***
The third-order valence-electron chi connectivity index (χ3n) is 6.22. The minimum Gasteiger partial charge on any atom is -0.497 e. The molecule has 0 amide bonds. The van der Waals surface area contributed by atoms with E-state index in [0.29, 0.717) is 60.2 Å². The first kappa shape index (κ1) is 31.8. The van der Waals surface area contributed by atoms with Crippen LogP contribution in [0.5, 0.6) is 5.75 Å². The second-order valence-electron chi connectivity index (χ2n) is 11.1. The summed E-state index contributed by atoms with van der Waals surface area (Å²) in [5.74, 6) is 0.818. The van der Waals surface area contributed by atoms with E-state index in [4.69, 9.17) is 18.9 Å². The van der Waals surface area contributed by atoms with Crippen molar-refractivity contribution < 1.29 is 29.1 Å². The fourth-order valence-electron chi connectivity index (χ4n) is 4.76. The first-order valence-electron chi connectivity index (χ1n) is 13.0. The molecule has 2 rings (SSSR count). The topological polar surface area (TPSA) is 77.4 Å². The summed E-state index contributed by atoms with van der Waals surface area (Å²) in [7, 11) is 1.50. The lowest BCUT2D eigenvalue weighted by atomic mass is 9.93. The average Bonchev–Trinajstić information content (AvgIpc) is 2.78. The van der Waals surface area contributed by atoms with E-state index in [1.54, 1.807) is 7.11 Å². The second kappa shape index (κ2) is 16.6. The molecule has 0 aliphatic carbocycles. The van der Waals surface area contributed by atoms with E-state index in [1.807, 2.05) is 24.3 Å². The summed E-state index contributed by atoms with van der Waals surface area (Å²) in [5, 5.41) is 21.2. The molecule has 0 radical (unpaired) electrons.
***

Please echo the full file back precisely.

The third-order valence-electron chi connectivity index (χ3n) is 6.22. The minimum Gasteiger partial charge on any atom is -0.497 e. The molecule has 0 amide bonds. The van der Waals surface area contributed by atoms with E-state index in [0.29, 0.717) is 60.2 Å². The first kappa shape index (κ1) is 31.8. The van der Waals surface area contributed by atoms with Crippen LogP contribution in [0.5, 0.6) is 5.75 Å². The second-order valence-electron chi connectivity index (χ2n) is 11.1. The summed E-state index contributed by atoms with van der Waals surface area (Å²) in [5.74, 6) is 0.818. The van der Waals surface area contributed by atoms with E-state index in [4.69, 9.17) is 18.9 Å². The van der Waals surface area contributed by atoms with Crippen molar-refractivity contribution < 1.29 is 29.1 Å². The fourth-order valence-electron chi connectivity index (χ4n) is 4.76. The first-order valence-electron chi connectivity index (χ1n) is 13.0. The molecule has 2 rings (SSSR count). The topological polar surface area (TPSA) is 77.4 Å². The summed E-state index contributed by atoms with van der Waals surface area (Å²) in [7, 11) is 1.50. The lowest BCUT2D eigenvalue weighted by atomic mass is 9.93. The average Bonchev–Trinajstić information content (AvgIpc) is 2.78. The van der Waals surface area contributed by atoms with E-state index in [1.54, 1.807) is 7.11 Å². The second kappa shape index (κ2) is 16.6. The molecule has 0 aliphatic carbocycles. The van der Waals surface area contributed by atoms with E-state index in [1.807, 2.05) is 24.3 Å². The summed E-state index contributed by atoms with van der Waals surface area (Å²) in [5, 5.41) is 21.2. The molecule has 0 radical (unpaired) electrons.